It came as a bit of a shock to realise how it’s almost five years to the day since I started this column. Time definitely flies when you’re busy pontificating.
I started things off by getting shouty over Swansea’s new ‘boulevard’ – then under construction. I described it as a solution to a problem that didn’t exist.
Nothing has changed that opinion.
Although hyped as a city centre boon, it’s basically intended for through-traffic on its way to somewhere else. What’s more, it has widened the divide between the city centre and the waterfront from four lanes to six.
That’s the funny thing about Swansea. Location is supposed to be everything but it sometimes feels that a visitor would have to be in a tall building or halfway up Constitution Hill before they realise this is a city by the sea.
People love living by the water. That means they’re willing to cough up a premium to be able to do so. As happened in a lot of other coastal cities, the approach has been to regenerate derelict dockland with a coastal barrier of lucrative multi-storey housing.
That’s fine at first but then you discover that any subsequent thoughts of associated commercial development are considered ‘detrimental’ to residents.
I’m greatly taken by plans for a new digital arena on the seaward side of Oystermouth Road. It’s the kind of destination that will be worth the walk over the new bridge from a rejuvenated city centre.
It’s also an opportunity to create something like Cardiff’s lively Mermaid Quay with its cafes, restaurants and bars all facing the water.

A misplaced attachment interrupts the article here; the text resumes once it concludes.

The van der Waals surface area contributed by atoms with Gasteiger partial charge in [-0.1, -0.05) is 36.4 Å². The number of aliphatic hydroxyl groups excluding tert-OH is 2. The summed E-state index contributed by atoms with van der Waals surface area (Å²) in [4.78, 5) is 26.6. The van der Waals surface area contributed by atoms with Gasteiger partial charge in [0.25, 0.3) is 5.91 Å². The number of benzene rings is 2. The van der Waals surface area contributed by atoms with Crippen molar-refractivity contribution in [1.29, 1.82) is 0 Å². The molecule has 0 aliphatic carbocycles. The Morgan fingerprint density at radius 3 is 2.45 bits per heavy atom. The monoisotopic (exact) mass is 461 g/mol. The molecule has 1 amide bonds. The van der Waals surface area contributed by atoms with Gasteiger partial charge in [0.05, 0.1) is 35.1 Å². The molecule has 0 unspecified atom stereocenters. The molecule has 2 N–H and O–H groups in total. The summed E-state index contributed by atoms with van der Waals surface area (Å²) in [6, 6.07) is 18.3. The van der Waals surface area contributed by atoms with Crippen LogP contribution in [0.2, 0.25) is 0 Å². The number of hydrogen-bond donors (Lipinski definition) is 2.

It would be marvellous to see clusters of popular venues along Swansea’s waterfront and wide attractive walkways bursting with the vibrancy that planners so often talk about.
We’ve already seen what can be achieved in schemes such as Oyster Wharf in Mumbles. The growth in the food and hospitality sector is no fluke. Nor is it a poor relation in terms of commercial acumen.
If we’re serious about regeneration and attracting visitors then we really have to start playing to our strengths.
Holding on but not in control
Theresa May has her hands full. It’s hard enough keeping a grumpy cabinet in check after force-feeding them an unappetising Brexit agreement without a visiting US president adding his own baloney. Yet she’s still there, plugging away.
Consensus among lobbyists is that the PM is holding on to her job (at the time of writing this anyway) because her critics are in as much disarray as the government.
Maybe so, yet it’s remarkable how she’s coped with a senior cabinet resignation every six weeks or so since the last election – and that only two of those have been over Brexit.
“Taking back control” has proved to be one of those concepts that sounds great if you say it quickly and don’t allow any awkward questions. Actually coming up with a safe means of doing it has confounded the good folks of Westminster.
My guess is that we may yet find ourselves back at the ballot boxes, one way or another.
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